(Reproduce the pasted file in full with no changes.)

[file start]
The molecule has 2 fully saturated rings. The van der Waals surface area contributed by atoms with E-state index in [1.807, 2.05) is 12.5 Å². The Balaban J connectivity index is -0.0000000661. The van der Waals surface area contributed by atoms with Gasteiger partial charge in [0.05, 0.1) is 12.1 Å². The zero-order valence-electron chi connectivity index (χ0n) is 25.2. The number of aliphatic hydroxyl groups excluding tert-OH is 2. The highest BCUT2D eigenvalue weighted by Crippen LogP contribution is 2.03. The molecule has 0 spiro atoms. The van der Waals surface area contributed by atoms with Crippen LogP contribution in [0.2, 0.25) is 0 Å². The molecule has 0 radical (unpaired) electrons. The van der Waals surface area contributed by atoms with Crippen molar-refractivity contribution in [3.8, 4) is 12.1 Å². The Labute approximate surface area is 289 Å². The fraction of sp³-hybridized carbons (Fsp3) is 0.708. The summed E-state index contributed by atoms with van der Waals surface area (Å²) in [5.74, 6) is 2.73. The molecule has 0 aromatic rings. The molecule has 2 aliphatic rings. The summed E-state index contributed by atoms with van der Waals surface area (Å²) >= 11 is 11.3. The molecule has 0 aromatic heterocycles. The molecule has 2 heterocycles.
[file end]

The molecule has 2 fully saturated rings. The van der Waals surface area contributed by atoms with E-state index in [1.807, 2.05) is 12.5 Å². The Balaban J connectivity index is -0.0000000661. The van der Waals surface area contributed by atoms with Gasteiger partial charge in [0.05, 0.1) is 12.1 Å². The zero-order valence-electron chi connectivity index (χ0n) is 25.2. The number of aliphatic hydroxyl groups excluding tert-OH is 2. The highest BCUT2D eigenvalue weighted by Crippen LogP contribution is 2.03. The molecule has 0 spiro atoms. The van der Waals surface area contributed by atoms with Crippen LogP contribution in [0.2, 0.25) is 0 Å². The molecule has 0 radical (unpaired) electrons. The van der Waals surface area contributed by atoms with Crippen molar-refractivity contribution in [3.8, 4) is 12.1 Å². The Labute approximate surface area is 289 Å². The fraction of sp³-hybridized carbons (Fsp3) is 0.708. The summed E-state index contributed by atoms with van der Waals surface area (Å²) in [5.74, 6) is 2.73. The molecule has 0 aromatic rings. The molecule has 2 aliphatic rings. The summed E-state index contributed by atoms with van der Waals surface area (Å²) >= 11 is 11.3. The molecule has 0 aromatic heterocycles. The molecule has 2 heterocycles.